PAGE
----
The Effect of Implementing a Feed-in Tariff in Abu Dhabi UAE

Daisuke Sasaki, Gun Matsuo, Sameh El Khatib, Mikiyasu Nakayama


Although most countries in the world have been trying to introduce renewable energy into their power supplies to address issues related to the environment and energy security, the Middle East has the lowest overall renewable energy capacity in the world. However, there is currently a trend of accelerating renewable energy deployment with increased investment in the region for the purposes of improving energy security and independence and promoting long-term social and economic benefits. This study aims to examine the impact of implementing a feed-in tariff (FiT) in Abu Dhabi, United Arab Emirates. After a simulated test, it was found that the levelized cost of electricity (LCOE) and the current average unit cost of electricity were considerably divergent. That is to say, a large extra cost is incurred in order to deploy renewable energy in Abu Dhabi. In this context, the effectiveness of implementing a FiT in Abu Dhabi is confirmed. Furthermore, an estimation of the size of the renewable energy surcharge indicated that the impact of implementing a FiT would be enormous. For example, if the target rate of deploying renewable energy is set at 7%, a renewable energy surcharge equivalent to approximately one third of the total turnover of the electricity sector should be additionally imposed. It follows that the electricity rate will be raised by about thirty percent on average, unless subsidies are provided by the government.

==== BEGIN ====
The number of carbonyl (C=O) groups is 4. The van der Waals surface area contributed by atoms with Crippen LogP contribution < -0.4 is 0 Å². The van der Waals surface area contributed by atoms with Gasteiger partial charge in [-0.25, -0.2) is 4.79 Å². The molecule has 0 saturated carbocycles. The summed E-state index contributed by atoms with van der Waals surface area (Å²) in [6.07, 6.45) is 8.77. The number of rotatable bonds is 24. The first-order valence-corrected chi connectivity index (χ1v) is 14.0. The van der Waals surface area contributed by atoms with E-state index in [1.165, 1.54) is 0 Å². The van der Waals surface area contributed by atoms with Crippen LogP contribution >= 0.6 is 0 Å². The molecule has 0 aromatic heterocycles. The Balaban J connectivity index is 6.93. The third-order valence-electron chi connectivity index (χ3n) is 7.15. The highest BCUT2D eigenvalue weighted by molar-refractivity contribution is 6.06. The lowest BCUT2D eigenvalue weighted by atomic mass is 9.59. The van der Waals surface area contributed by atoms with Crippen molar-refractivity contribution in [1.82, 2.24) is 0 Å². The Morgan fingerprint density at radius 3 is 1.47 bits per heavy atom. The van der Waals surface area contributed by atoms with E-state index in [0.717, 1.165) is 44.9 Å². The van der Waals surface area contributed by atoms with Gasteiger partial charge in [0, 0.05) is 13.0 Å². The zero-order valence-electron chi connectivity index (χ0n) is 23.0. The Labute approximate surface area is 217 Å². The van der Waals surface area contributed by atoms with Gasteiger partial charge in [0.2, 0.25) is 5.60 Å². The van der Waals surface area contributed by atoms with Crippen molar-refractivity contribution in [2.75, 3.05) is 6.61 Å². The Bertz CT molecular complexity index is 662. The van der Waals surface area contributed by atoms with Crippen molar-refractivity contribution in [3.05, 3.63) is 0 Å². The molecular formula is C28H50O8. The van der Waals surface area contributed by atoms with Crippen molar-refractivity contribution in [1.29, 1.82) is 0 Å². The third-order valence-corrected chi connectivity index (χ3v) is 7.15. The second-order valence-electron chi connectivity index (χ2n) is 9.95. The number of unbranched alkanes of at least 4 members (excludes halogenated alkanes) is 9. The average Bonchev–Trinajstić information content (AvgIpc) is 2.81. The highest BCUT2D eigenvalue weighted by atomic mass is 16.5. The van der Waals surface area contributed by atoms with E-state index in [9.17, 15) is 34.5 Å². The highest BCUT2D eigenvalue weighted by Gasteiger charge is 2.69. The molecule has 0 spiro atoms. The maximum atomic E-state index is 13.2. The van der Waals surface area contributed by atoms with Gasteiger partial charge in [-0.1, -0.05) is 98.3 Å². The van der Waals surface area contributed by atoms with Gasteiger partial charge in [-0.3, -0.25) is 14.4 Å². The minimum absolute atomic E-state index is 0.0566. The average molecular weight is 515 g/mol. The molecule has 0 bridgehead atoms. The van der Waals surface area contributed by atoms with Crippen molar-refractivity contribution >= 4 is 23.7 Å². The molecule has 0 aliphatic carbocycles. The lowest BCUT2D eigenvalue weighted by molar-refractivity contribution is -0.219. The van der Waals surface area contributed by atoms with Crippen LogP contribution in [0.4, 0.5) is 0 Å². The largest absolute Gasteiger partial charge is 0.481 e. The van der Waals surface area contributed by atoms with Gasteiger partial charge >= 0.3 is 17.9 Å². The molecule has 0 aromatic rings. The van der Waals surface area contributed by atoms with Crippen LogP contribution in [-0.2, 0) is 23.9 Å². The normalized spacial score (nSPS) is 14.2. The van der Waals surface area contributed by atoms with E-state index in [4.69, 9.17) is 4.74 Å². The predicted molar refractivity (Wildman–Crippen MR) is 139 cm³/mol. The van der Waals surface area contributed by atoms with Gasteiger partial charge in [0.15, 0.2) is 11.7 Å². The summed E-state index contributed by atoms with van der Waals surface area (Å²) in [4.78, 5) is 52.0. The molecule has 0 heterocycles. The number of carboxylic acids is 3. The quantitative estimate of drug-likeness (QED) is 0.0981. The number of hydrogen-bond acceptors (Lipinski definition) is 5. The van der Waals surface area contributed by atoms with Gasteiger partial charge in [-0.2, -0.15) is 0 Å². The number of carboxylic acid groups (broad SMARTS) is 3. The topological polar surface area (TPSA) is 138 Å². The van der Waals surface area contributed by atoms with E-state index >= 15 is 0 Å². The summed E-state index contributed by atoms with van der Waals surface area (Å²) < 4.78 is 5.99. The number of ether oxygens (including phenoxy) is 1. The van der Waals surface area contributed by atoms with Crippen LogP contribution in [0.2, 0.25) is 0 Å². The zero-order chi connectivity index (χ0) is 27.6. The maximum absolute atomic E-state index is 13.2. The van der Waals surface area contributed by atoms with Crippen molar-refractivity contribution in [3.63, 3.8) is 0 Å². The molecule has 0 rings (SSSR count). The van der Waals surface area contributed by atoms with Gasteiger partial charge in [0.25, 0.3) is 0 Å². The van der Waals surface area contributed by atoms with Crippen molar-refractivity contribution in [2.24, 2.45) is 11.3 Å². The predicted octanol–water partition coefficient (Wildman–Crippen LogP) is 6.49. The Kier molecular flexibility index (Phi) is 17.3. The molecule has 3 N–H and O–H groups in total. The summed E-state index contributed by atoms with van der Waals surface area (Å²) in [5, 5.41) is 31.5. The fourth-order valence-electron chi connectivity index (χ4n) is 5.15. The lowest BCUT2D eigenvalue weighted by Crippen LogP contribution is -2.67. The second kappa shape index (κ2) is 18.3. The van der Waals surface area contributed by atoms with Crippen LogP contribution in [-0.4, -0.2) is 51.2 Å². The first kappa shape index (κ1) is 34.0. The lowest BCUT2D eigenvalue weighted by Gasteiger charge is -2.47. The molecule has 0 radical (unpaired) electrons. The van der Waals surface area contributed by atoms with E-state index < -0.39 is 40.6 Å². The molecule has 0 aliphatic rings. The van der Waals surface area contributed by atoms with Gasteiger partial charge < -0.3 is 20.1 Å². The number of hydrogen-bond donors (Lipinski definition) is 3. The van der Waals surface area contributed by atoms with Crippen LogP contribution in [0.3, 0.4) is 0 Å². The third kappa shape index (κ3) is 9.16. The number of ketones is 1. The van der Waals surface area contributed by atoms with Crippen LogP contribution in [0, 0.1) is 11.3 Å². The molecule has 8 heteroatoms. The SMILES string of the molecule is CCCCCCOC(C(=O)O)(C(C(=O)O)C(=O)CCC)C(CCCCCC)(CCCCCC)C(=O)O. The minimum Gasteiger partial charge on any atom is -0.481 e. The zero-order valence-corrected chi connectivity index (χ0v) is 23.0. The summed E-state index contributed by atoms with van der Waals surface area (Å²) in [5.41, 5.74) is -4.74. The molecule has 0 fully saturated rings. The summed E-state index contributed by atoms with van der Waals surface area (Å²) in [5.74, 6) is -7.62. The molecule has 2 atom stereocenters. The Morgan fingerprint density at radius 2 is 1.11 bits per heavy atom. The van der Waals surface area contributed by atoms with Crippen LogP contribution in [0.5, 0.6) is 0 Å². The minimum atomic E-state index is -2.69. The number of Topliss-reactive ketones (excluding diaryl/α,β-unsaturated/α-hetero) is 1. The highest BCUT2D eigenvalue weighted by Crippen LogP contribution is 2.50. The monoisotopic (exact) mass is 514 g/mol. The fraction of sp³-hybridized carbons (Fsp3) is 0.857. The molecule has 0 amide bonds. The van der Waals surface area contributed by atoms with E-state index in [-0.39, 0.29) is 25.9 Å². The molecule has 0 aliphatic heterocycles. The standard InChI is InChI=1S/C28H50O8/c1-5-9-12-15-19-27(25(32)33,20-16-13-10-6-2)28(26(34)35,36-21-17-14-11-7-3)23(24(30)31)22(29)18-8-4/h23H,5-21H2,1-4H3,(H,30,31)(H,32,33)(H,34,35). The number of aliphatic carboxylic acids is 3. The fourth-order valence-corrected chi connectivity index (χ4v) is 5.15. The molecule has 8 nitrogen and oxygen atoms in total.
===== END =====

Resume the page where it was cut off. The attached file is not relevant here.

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Applied Economics and Finance    ISSN 2332-7294 (Print)   ISSN 2332-7308 (Online)

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